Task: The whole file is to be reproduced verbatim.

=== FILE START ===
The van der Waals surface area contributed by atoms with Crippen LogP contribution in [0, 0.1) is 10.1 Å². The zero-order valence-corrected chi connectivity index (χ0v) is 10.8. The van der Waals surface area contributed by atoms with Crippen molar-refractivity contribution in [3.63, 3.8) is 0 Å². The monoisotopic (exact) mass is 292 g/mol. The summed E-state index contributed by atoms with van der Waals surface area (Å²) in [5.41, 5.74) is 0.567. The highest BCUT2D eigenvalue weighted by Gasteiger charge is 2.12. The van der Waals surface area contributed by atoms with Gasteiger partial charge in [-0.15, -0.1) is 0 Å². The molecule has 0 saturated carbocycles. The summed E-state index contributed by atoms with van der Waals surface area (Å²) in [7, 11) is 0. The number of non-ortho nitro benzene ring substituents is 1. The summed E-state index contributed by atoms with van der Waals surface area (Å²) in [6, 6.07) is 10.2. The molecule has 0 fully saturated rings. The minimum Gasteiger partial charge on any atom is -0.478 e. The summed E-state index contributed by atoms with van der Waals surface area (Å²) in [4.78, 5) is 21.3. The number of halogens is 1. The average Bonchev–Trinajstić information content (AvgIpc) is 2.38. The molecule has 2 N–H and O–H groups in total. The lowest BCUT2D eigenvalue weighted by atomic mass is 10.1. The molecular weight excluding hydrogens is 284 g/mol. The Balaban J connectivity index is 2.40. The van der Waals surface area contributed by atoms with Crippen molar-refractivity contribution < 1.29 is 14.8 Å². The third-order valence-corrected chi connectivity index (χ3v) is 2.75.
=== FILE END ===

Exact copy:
The van der Waals surface area contributed by atoms with Crippen LogP contribution in [0, 0.1) is 10.1 Å². The zero-order valence-corrected chi connectivity index (χ0v) is 10.8. The van der Waals surface area contributed by atoms with Crippen molar-refractivity contribution in [3.63, 3.8) is 0 Å². The monoisotopic (exact) mass is 292 g/mol. The summed E-state index contributed by atoms with van der Waals surface area (Å²) in [5.41, 5.74) is 0.567. The highest BCUT2D eigenvalue weighted by Gasteiger charge is 2.12. The van der Waals surface area contributed by atoms with Gasteiger partial charge in [-0.15, -0.1) is 0 Å². The molecule has 0 saturated carbocycles. The summed E-state index contributed by atoms with van der Waals surface area (Å²) in [7, 11) is 0. The number of non-ortho nitro benzene ring substituents is 1. The summed E-state index contributed by atoms with van der Waals surface area (Å²) in [6, 6.07) is 10.2. The molecule has 0 fully saturated rings. The minimum Gasteiger partial charge on any atom is -0.478 e. The summed E-state index contributed by atoms with van der Waals surface area (Å²) in [4.78, 5) is 21.3. The number of halogens is 1. The average Bonchev–Trinajstić information content (AvgIpc) is 2.38. The molecule has 2 N–H and O–H groups in total. The lowest BCUT2D eigenvalue weighted by atomic mass is 10.1. The molecular weight excluding hydrogens is 284 g/mol. The Balaban J connectivity index is 2.40. The van der Waals surface area contributed by atoms with Crippen molar-refractivity contribution < 1.29 is 14.8 Å². The third-order valence-corrected chi connectivity index (χ3v) is 2.75.